Add four 12-inch pieces of the 2×4 to the bottom of the base. These are going to act as its legs and raise it from the floor. Now inflate your ball and put it in the circular hole you made. Ensure the inflation point of the ball faces the floor.
Create the Arch
The arch is a semicircular shape that acts as the opening to the front of the oven. Here’s how to make it: cut the plywood into a circle. The diameter should be two-thirds the dome’s height created by the section of the Swiss ball above the base. Create a second copy of the plywood circle and save it; you will later use it to make the door.
Cut the plywood circle in half to create a semicircle and fix it with three 10-inch sections of the 2×4, two for the bottom and one below the arch’s apex.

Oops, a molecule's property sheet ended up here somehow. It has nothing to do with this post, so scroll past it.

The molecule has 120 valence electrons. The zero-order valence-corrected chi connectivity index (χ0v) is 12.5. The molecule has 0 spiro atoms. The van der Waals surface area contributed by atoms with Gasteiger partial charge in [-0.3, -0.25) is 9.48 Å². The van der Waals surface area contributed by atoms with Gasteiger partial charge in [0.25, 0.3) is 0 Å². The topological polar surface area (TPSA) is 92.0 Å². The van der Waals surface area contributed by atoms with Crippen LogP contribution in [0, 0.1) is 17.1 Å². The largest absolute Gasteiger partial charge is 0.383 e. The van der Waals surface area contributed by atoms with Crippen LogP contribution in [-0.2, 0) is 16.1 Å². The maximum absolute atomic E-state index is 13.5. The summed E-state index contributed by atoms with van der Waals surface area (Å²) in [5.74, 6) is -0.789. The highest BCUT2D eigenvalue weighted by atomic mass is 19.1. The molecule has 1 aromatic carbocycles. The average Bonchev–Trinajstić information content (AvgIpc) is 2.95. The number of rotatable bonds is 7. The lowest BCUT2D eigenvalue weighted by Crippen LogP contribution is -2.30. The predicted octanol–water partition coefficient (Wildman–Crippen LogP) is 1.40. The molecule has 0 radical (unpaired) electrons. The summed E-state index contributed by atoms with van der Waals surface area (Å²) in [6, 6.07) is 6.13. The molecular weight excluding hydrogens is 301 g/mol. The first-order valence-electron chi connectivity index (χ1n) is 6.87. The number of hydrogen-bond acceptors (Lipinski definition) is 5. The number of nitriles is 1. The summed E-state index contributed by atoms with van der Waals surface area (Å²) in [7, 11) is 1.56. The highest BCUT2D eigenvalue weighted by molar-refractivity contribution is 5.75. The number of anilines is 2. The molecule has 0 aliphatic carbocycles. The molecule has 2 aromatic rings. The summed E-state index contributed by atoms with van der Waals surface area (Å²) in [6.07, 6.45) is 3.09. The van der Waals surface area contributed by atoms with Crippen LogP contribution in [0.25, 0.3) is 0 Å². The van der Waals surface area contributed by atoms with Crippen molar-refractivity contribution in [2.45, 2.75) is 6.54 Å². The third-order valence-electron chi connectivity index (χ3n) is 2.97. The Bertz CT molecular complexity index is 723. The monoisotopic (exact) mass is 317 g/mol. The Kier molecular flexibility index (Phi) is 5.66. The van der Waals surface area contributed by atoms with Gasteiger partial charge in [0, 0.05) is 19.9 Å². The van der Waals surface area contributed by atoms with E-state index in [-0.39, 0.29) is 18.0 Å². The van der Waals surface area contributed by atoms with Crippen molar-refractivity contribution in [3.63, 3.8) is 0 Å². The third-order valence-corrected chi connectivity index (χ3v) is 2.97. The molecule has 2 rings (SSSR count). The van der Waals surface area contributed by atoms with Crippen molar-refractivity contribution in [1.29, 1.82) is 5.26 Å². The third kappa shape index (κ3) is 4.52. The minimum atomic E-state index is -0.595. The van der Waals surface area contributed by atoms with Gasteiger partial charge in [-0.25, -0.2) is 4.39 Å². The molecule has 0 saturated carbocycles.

Then, cut another plywood circle that is about 4-inches bigger than the one making the arch. Cut it in half and screw to one end of the arch. This creates a lip that creates a hard-edged opening in the perlite or vermiculite and cements outer shell.
Cut the plastic sheet, making it wider and longer than the arch. Bend it over the arch to cover the open part between the smaller semi-circles and butts against the larger semicircle at the front. Fix the sheet in place using nails, and trim it so that it is about an inch longer and the same width as the arch (ensure it rests flat to the base).
Seat the arch flush with the ball dome and use a section of off-cut plywood flush at its front to secure it. Next, use the silicone to seal the gap between the larger plywood semicircle at the front and the plastic sheet.
Add a Chimney
Fill your 20 oz. soda bottle with water to help it maintain its shape. Wrap it using a plastic sheet, cut to the same length. Next, cut out a plywood section with the same width as the plastic-wrapped bottle and the same length as the arch. Cut a semicircle at the short ends to put the bottle in and ensure it stays upright. Glue the bottle to secure it.